Americans Reveal Inertia, Self-Reliance in Principal Financial’s Latest Survey

A third of those polled, up from 20% in the second quarter, said their account balances have recovered to their Jan. 1 levels or expect them to recover in two to five years.

Since the beginning of the equity rally last March, Americans have regained some of their characteristic optimism. Nor do they intend to seek professional financial advice, according to the latest quarterly edition of The Principal Financial Well-Being Index.

The survey covered 1,147 employees over age 18 at small and mid-sized companies and 558 retirees in all sections of the U.S. Subjects were selected from among those who have agreed to participate in Harris Interactive surveys. The data have been weighted to reflect the broader population.

Anecdotal reports have suggested that most 401(k) participants didn’t touch their accounts during last winter’s financial crisis. Given the steep stock market rally since mid-March 2009, their inertia seems to have served at least some of them well.

One in three participants either said their account balances have recovered to their January 1, 2009 levels or are expected to recover in two to five years, up from 20% in the second quarter. Only 12% said they expected to delay retirement.

Most don’t use advisors

While 44% of retirees said they began planning for retirement more than 10 years before they actually retired, only 17% of current workers surveyed said they’ve created a plan for converting their savings to a retirement income stream. Of those, only 43% have a written plan.

When they do get around to planning, they are unlikely to hire an advisor, the survey showed. Fifty-five percent of retirees and 38 percent of employees said they “do not want any services from a financial professional.”

Less than 10% of either group said their interest in professional advice had risen since the crisis. Fees, lack of trust, inertia, and confidence in their own planning skills were the most common reasons for not seeking out or consulting an advisor.

Retirees seem to have made up their minds about using advisors, while workers are still thinking it over. Asked what best describes how they manage or intend to manage their savings in retirement, 63% of retirees said they would manage on their own and 34% said they had advisors. Among employees, only 17% had advisors. Less than half (43%) said they would manage their own retirement finances; 26% were unsure what they would do.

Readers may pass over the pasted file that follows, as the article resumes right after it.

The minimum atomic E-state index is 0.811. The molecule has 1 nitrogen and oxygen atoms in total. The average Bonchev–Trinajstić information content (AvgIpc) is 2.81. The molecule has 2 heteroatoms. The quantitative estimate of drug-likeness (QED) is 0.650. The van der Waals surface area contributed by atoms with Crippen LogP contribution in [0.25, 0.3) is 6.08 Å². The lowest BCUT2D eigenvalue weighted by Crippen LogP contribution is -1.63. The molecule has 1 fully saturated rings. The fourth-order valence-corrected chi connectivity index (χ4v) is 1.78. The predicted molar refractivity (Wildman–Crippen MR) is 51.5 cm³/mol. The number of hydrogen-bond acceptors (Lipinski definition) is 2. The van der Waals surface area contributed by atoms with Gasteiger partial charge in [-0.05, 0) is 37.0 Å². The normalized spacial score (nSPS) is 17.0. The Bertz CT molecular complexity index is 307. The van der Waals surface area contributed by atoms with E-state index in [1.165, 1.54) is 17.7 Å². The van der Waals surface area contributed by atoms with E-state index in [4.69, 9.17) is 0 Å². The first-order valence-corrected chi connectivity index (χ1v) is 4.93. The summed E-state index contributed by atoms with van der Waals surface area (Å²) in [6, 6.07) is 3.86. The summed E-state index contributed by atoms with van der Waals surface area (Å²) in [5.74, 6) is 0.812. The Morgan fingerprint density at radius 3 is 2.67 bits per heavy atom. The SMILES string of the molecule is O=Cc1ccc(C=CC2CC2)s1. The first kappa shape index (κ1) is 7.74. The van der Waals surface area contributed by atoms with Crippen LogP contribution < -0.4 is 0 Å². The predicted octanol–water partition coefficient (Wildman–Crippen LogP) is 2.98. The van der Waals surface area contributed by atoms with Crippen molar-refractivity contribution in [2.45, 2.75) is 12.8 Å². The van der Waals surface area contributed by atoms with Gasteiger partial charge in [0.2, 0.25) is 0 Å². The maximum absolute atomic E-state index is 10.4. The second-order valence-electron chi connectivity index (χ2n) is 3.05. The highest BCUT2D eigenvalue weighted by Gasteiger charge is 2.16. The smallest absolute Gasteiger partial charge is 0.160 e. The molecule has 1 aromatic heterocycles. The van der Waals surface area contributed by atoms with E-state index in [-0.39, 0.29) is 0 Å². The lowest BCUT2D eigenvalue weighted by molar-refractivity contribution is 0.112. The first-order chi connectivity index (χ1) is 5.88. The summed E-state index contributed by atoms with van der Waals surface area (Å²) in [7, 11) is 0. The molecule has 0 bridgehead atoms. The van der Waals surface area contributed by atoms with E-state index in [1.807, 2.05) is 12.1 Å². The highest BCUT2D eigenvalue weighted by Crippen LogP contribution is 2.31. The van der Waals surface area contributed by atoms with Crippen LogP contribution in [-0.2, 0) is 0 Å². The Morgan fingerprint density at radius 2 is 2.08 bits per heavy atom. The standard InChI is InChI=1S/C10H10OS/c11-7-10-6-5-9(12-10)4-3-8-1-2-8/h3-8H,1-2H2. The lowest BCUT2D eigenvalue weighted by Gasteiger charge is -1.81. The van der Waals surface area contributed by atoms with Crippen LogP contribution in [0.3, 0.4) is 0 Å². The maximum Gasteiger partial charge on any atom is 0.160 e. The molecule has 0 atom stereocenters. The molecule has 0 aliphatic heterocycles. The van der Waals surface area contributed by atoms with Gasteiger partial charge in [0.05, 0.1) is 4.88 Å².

Survey Results

On overall well-being

  • 66% of employees and 60% are concerned about their long-term financial future.
  • 35% of all respondents, but only 25% of retirees, say they worry most about not being able to pay for basic necessities.
  • 56% of retirees and 59% of employees have reduced spending in the past two months.


On workplace benefits

  • 93% of small to medium-sized employers provide include health insurance, 76% provide dental insurance, 68% provide life insurance, 63% provide defined contribution plans, 63% provide free parking and 46% provide disability insurance.
  • 23% of employees would most like to see a defined benefit plan added to their benefit package, 13% would like to see profit sharing or bonuses, and 12% would like flexible hours.
  • 43% of employees would like better health insurance and 15% would like an improved defined contribution plan. Health insurance (43%) and defined contribution plans (15%) top the list of benefits that employees most wish their company would improve upon.
  • 64% of employees are most satisfied with their defined benefit plan, 56% with their disability insurance, 55% with their defined contribution plan and 53% with their life insurance.
  • 87% of employees gave health insurance at least an “8” out of 10 rating for importance.

On defined contribution plans

  • 81% of employees participated in their employer’s defined contribution plans.
  • 24% of plan participants had made a change to their 401(k) plan in the past six months; 11% increased contributions, 8% decreased contributions, 3% have taken out a loan, 3% have stopped contributing and 2% have taken out a hardship withdrawal.
  • The most common reasons for changes their saving habits included “pay down debt,” “pay daily expenses,” and “build up savings accounts.”
  • 18% of employees say their balance is the same or higher than it was on Jan. 1, 2008, compared with 9% after the first quarter.
  • 16% of employees feel it will take less than two years to recover their lost savings, compared with 11% after the first quarter.
  • 20% of employees are not sure how long it will take, up from 12% after the first quarter.
  • 2% of employees think they will never recover their peak account balance.

On retirement planning

  • 50% of employees are not sure when they will retire.
  • 12% have delayed their planned retirement date.
  • 40% said they would delay retirement by six years or more.
  • 83% of employees say they do not have a plan for transitioning their retirement savings into a steady income stream.
  • 43% of those who said they have a plan for transitioning from savings to income have an “actual written plan.”
  • 44% of retirees said they began to think about managing their spending and investments in retirement more than 10 years before retirement.
  • 73% said they would start planning more than 10 years prior to retirement if they could do it over again.

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